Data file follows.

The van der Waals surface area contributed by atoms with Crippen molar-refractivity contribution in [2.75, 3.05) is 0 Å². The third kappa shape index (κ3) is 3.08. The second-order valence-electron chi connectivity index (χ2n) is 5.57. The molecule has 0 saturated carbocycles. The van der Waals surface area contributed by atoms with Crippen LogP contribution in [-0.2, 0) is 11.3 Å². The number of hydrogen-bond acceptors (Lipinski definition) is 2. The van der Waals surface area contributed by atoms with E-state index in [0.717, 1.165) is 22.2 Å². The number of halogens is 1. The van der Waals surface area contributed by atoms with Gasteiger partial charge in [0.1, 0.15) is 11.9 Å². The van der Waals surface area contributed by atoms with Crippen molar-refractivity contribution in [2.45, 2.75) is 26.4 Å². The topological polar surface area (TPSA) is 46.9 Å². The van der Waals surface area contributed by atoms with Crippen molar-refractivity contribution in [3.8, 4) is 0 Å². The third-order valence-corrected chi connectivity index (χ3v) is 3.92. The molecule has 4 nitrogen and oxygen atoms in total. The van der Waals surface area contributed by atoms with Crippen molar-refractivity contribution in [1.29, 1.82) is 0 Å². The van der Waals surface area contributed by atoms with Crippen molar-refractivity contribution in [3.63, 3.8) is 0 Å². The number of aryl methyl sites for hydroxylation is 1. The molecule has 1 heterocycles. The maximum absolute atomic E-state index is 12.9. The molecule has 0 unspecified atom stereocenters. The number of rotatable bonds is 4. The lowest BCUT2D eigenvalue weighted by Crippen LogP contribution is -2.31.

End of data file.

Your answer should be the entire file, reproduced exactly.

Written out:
The van der Waals surface area contributed by atoms with Crippen molar-refractivity contribution in [2.75, 3.05) is 0 Å². The third kappa shape index (κ3) is 3.08. The second-order valence-electron chi connectivity index (χ2n) is 5.57. The molecule has 0 saturated carbocycles. The van der Waals surface area contributed by atoms with Crippen LogP contribution in [-0.2, 0) is 11.3 Å². The number of hydrogen-bond acceptors (Lipinski definition) is 2. The van der Waals surface area contributed by atoms with E-state index in [0.717, 1.165) is 22.2 Å². The number of halogens is 1. The van der Waals surface area contributed by atoms with Gasteiger partial charge in [0.1, 0.15) is 11.9 Å². The van der Waals surface area contributed by atoms with Crippen molar-refractivity contribution in [2.45, 2.75) is 26.4 Å². The topological polar surface area (TPSA) is 46.9 Å². The van der Waals surface area contributed by atoms with Crippen molar-refractivity contribution in [3.8, 4) is 0 Å². The third-order valence-corrected chi connectivity index (χ3v) is 3.92. The molecule has 4 nitrogen and oxygen atoms in total. The van der Waals surface area contributed by atoms with Crippen molar-refractivity contribution in [1.29, 1.82) is 0 Å². The van der Waals surface area contributed by atoms with Crippen molar-refractivity contribution in [3.63, 3.8) is 0 Å². The number of aryl methyl sites for hydroxylation is 1. The molecule has 1 heterocycles. The maximum absolute atomic E-state index is 12.9. The molecule has 0 unspecified atom stereocenters. The number of rotatable bonds is 4. The lowest BCUT2D eigenvalue weighted by Crippen LogP contribution is -2.31.